Friday, March 23, 2001

Zero tolerance for zero tolerance

Another week, another school shooting.

Sometimes, lately, it doesn't have to be another week. It seems that every few days the news comes out that some misfit somewhere has taken up arms against a sea of troubles. Yesterday it was a high school near San Diego, in the same district as the school where two students were killed last week. Despite all the punditry and policy and zero tolerance, the shootings continue.

As a parent who drops my two precious kids off at school each morning expecting they'll be safe, I'm naturally horrified by the violence. But as the parent of one little misfit, I think I'm honestly more worried about the zero tolerance policies. Anything that gives administrators leave to deal with kids in a by-the-book, cookie-cutter fashion is not going to make matters any better. If there's no discretion built into the policy, you get things like kids being suspended for bringing in nail clippers. And if there is discretion, I wonder if this all becomes a convenient way for schools to get rid of their most difficult students.

I'm not the only one worrying about this. The Civil Rights Project at Harvard University has found that zero tolerance punishments disproportionately target minority and special-needs students. As reported in Wrightslaw's July newsletter, "Under the IDEA: 'If a child's misconduct is caused by the disability OR by the school system's failure to provide appropriate services and supports to address the disability, the system's power to impose discipline is limited.' But the Civil Rights Project found that "in many circumstances, school officials are ignoring the law, and parents and students are unaware of their rights or unable to enforce them."

As a parent of a boy whose misconduct is certainly caused by his disability, and has often been worsened by the school system's failure to provide appropriate services and supports, I have to wonder how he's going to make it through the system without falling afoul of somebody's idea of intolerable behavior. He's not a bad kid or a violent kid; he is an impulsive kid, a kid who sometimes doesn't have a clue where other people are coming from, a suggestible kid who will do silly things that others tell him to, and a kid who repeats lines from TV shows perseveratively. My readings on FAE do not give me confidence that he will increase in judgment and control as he ages. Right now, at age 8 and looking and acting much younger, protected in his self-contained classroom with his one-on-one aide, he probably can stay out of trouble. But can I see him one day saying the wrong thing or imitating the wrong cartoon-channel action and causing some overzealous administrator to see him as a threat? You bet.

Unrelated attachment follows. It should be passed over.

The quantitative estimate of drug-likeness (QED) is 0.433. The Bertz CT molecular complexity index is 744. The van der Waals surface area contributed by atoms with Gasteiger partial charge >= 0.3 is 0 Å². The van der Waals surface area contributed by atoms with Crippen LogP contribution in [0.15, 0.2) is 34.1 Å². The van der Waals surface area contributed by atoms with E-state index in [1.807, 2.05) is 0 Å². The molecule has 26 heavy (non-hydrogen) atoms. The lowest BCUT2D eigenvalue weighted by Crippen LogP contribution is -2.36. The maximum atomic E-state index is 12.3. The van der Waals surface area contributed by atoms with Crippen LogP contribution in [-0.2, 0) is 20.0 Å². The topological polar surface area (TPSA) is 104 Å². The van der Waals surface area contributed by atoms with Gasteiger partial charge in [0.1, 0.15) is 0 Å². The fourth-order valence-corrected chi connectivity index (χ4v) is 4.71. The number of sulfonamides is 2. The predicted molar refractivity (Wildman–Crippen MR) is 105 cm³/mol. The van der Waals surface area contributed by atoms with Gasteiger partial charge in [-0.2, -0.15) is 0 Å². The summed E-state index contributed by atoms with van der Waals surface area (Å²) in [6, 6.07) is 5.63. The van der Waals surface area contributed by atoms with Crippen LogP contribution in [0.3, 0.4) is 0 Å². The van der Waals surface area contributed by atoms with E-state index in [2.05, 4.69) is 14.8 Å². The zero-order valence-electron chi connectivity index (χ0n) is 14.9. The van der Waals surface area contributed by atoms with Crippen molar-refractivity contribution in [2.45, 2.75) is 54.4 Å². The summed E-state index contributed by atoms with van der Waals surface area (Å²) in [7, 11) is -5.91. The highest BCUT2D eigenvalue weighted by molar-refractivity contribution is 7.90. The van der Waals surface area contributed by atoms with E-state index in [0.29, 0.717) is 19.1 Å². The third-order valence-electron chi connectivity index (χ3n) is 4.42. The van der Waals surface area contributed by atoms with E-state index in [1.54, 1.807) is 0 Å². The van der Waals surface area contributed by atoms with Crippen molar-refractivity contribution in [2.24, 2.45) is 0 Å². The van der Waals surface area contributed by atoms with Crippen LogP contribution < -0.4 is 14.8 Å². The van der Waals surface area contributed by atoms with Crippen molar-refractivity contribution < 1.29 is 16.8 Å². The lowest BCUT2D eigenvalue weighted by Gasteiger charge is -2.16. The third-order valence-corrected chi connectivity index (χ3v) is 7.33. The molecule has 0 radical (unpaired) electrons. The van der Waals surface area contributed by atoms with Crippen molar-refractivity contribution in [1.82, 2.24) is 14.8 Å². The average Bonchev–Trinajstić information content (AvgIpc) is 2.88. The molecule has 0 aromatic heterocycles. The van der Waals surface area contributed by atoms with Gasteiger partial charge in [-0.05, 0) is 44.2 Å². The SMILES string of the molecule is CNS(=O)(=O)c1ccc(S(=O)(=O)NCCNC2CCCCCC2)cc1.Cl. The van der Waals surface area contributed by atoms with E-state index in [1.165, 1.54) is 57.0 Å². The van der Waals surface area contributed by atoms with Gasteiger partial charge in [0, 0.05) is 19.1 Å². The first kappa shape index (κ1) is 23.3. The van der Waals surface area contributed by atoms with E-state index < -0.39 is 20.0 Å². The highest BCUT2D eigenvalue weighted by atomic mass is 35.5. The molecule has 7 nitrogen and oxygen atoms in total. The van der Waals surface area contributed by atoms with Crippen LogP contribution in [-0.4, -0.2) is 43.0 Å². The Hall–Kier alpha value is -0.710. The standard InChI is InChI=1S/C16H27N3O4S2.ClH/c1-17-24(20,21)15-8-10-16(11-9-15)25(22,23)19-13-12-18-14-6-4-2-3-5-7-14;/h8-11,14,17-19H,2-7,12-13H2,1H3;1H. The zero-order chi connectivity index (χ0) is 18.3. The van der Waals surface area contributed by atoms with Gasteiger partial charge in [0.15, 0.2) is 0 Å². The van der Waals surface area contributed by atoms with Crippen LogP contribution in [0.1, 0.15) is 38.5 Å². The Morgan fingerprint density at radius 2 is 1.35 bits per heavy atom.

And in the larger context, as we see so many children turning to violence because they don't fit in or they've been tormented by their more popular classmates, I'm not at all sure that just cracking down on any hint of violent behavior is the most effective way to stem this tide. Clearly, the bullying and torment that goes on in schools has to be addressed, too, and not in a way that makes the misfits the problem. That, of course, would mean having zero tolerance for the things that the "good" kids, the school leaders, the football players, the cheerleaders, the shiny happy students that make the school look good get into. And certainly also having zero tolerance for teachers and administrators who brand certain kids as trouble before they've even caused any.

Absolutely, I want my kids' schools, and our nation's schools, to be safe. But I think if we're going to get there, it's going to take more tolerance for the misfits, not less. And certainly not zero.

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